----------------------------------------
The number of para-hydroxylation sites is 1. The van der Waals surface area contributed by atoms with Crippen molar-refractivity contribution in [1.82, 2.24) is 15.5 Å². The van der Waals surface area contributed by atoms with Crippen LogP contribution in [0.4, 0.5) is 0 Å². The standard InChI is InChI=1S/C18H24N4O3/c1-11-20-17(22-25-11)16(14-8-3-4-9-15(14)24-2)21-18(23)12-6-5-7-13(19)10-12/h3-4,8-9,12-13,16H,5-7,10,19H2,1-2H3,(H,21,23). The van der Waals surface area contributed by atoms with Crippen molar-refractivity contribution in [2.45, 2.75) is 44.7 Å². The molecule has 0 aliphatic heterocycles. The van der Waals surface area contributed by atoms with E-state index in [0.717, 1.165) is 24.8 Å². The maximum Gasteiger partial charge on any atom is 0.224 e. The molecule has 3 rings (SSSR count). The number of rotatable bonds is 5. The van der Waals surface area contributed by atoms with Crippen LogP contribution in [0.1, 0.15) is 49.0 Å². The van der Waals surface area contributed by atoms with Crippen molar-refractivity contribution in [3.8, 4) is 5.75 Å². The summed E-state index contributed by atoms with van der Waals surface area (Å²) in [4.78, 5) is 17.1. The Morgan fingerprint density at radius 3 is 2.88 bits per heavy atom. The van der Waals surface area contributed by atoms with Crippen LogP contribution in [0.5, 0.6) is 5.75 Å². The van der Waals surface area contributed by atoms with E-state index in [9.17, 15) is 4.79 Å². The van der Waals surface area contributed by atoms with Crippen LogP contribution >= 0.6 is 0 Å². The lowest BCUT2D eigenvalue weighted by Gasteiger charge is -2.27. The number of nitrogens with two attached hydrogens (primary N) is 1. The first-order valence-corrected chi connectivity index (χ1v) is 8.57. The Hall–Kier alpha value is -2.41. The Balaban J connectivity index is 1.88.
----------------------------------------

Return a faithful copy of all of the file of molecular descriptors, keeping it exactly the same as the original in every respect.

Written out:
The number of para-hydroxylation sites is 1. The van der Waals surface area contributed by atoms with Crippen molar-refractivity contribution in [1.82, 2.24) is 15.5 Å². The van der Waals surface area contributed by atoms with Crippen LogP contribution in [0.4, 0.5) is 0 Å². The standard InChI is InChI=1S/C18H24N4O3/c1-11-20-17(22-25-11)16(14-8-3-4-9-15(14)24-2)21-18(23)12-6-5-7-13(19)10-12/h3-4,8-9,12-13,16H,5-7,10,19H2,1-2H3,(H,21,23). The van der Waals surface area contributed by atoms with Crippen molar-refractivity contribution in [2.45, 2.75) is 44.7 Å². The molecule has 0 aliphatic heterocycles. The van der Waals surface area contributed by atoms with E-state index in [0.717, 1.165) is 24.8 Å². The maximum Gasteiger partial charge on any atom is 0.224 e. The molecule has 3 rings (SSSR count). The number of rotatable bonds is 5. The van der Waals surface area contributed by atoms with Crippen LogP contribution in [0.1, 0.15) is 49.0 Å². The van der Waals surface area contributed by atoms with Crippen molar-refractivity contribution in [3.8, 4) is 5.75 Å². The summed E-state index contributed by atoms with van der Waals surface area (Å²) in [4.78, 5) is 17.1. The Morgan fingerprint density at radius 3 is 2.88 bits per heavy atom. The van der Waals surface area contributed by atoms with Crippen LogP contribution in [0.5, 0.6) is 5.75 Å². The van der Waals surface area contributed by atoms with E-state index in [9.17, 15) is 4.79 Å². The van der Waals surface area contributed by atoms with Crippen LogP contribution >= 0.6 is 0 Å². The lowest BCUT2D eigenvalue weighted by Gasteiger charge is -2.27. The number of nitrogens with two attached hydrogens (primary N) is 1. The first-order valence-corrected chi connectivity index (χ1v) is 8.57. The Hall–Kier alpha value is -2.41. The Balaban J connectivity index is 1.88.